The chartered accountants conduct in-depth analysis of your company’s financial statements and expenses to ensure that the fund is being spent as efficiently as possible. Apart from auditing your accounts, these professionals also devise strategies that can help improving the economic condition of your business.

Bookkeeping:

The accounting professionals help maintaining the records of financial transactions of your business. They will regularly update purchase book, sales book, receipt books and payment book, and prepare the income statements with ultimate transparency.

Cost Cutting:

The chartered accountants will come up with realistic budgets and analyze the performance of your business on that budget. They will also visit us figure out the expense, introduce cost control methods and assist you with balancing the fixed and variable costs.

Taxation:

The tax accountant can disclose all the possible ways to save on tax bills. In addition, they will help you filing tax returns, represent assesses before the income-tax authorities and advise you on different types of taxes that you are liable to pay.

Financial Advice:

With any accounting firm, you will have access to a financial advisor who gives ultimate advice on investments, tax laws and insurance decisions. They will summarize your current financial situation and structure the most effective financial plans that best work for you. The professionals will constantly review your progress and growth of your business to avoid pitfalls in the future.

At Glance Consultants, we have a team of chartered accountants, tax agents, financial advisors and SMSF consultants who can provide sound advice and expert assistance on making financial decisions. Having our expert at your service will give you peace of mind knowing that you will receive the most practical solutions for all the complicated financial issues. With our professional experience, we work for you and endeavor to meet your business objectives.

Do you need financial advice? Not sure what to invest on? Just give us a call on (03) 9885 9793.

Increase in the medicare levy

Federal Budget 2017: How much the Medicare levy increase will cost you

One of the most expensive measures announced by the government in last night’s budget was its commitment to fully fund the National Disability Insurance Scheme until 2020.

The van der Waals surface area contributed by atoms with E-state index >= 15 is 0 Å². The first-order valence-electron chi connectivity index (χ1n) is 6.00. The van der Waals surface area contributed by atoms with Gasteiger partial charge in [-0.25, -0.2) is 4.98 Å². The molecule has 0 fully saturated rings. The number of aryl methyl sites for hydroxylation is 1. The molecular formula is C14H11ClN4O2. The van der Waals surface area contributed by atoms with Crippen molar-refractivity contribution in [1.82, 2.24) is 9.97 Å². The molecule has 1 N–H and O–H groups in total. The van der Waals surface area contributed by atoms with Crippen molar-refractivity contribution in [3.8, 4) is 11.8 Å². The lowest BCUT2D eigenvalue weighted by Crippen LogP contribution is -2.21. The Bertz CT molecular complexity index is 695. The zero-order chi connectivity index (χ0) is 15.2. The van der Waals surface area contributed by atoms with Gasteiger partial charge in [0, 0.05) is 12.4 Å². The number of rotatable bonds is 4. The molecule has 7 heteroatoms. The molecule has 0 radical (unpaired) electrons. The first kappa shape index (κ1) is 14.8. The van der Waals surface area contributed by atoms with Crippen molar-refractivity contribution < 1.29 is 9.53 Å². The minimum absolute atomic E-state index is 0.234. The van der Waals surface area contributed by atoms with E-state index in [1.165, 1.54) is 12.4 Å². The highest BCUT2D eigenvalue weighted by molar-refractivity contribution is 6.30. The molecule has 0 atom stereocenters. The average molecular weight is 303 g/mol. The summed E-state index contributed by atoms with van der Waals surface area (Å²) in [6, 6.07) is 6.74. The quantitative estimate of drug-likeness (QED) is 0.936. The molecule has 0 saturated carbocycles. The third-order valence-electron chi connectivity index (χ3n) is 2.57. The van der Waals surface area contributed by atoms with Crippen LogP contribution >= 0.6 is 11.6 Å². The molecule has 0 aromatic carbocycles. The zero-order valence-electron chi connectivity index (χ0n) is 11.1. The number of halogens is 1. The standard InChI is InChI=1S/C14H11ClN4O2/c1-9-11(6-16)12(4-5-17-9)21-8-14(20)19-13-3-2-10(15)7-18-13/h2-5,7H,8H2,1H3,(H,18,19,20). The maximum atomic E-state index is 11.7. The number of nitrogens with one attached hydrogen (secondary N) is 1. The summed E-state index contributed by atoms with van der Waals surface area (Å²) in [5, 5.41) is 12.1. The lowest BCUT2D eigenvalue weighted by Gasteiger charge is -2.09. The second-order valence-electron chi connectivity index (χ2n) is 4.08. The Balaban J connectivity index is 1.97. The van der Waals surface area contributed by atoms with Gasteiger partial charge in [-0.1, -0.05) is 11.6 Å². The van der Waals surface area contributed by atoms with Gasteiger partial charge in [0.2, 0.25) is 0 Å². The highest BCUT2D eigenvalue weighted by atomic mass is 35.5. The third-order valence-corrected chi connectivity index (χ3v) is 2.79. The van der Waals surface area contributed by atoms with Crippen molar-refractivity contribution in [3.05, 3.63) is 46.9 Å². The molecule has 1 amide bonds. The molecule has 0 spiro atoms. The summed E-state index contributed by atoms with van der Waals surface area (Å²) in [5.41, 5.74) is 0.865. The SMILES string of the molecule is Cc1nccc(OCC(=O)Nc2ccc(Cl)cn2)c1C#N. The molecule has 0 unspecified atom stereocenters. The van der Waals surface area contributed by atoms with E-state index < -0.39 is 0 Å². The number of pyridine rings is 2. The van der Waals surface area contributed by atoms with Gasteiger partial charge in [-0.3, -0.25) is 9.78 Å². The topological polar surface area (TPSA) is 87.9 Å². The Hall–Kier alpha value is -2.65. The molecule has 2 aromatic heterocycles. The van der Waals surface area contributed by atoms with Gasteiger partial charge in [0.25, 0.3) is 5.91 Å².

This doesn’t exactly come cheap.

Before Morrison announced he would increase the Medicare Levy by 0.5 percent – from 2 percent to 2.5 percent – there was a gaping $55.7 billion funding shortfall for the scheme.

 By increasing the levy, Morrison argued the government was calling on ordinary Australians who “have a role to play”  to be “looking after your mates”.

So what is the levy, and how much will it cost you?

 Essentially, most people are already paying a 2 percent Medicare levy on their taxable income. Those who don’t either earn below a certain tax threshold, or have an “appropriate level” of private health insurance to cover them in case of an accident, they can consult the tax accountant in & around Melbourne.

Under the government’s new plan (if it passes through the senate) the Medicare levy will increase to 2.5 percent on July 1, 2019.

The only people who won’t have to pay are singles earning $21,655 or less, and families earning $36,541 or less.

You can check how much you’re currently paying under the 2 percent Medicare Levy at the ATO’s online calculator.

But just because the government has laid out these plans does not automatically make them gospel – under Morrison the measures have been moved to be legislated, which means they’ll still be debated in parliament.

And that just may prove to be the toughest sell yet, as many pollies have already come out against the Medicare Levy increase.

“I think they need to start that maybe in the mid-$30,000 mark – I think starting around that $22,000 is too low,” Crossbrench senator Jacqui Lambie told Sky News today.

“These guys are (earning) just over what welfare recipients receive. I am concerned about that and I believe Labor is concerned about that as well.”

Greens leader Richard Di Natale said the income threshold should be lifted, but he had wider concerns about the need for extra taxes on low-income earners.

“Why are you giving a tax break to someone on a million bucks but increasing taxes if you are on $22,000 a year?” he told reporters in Canberra.

“We will be talking to the government about how they can make that reform fairer.”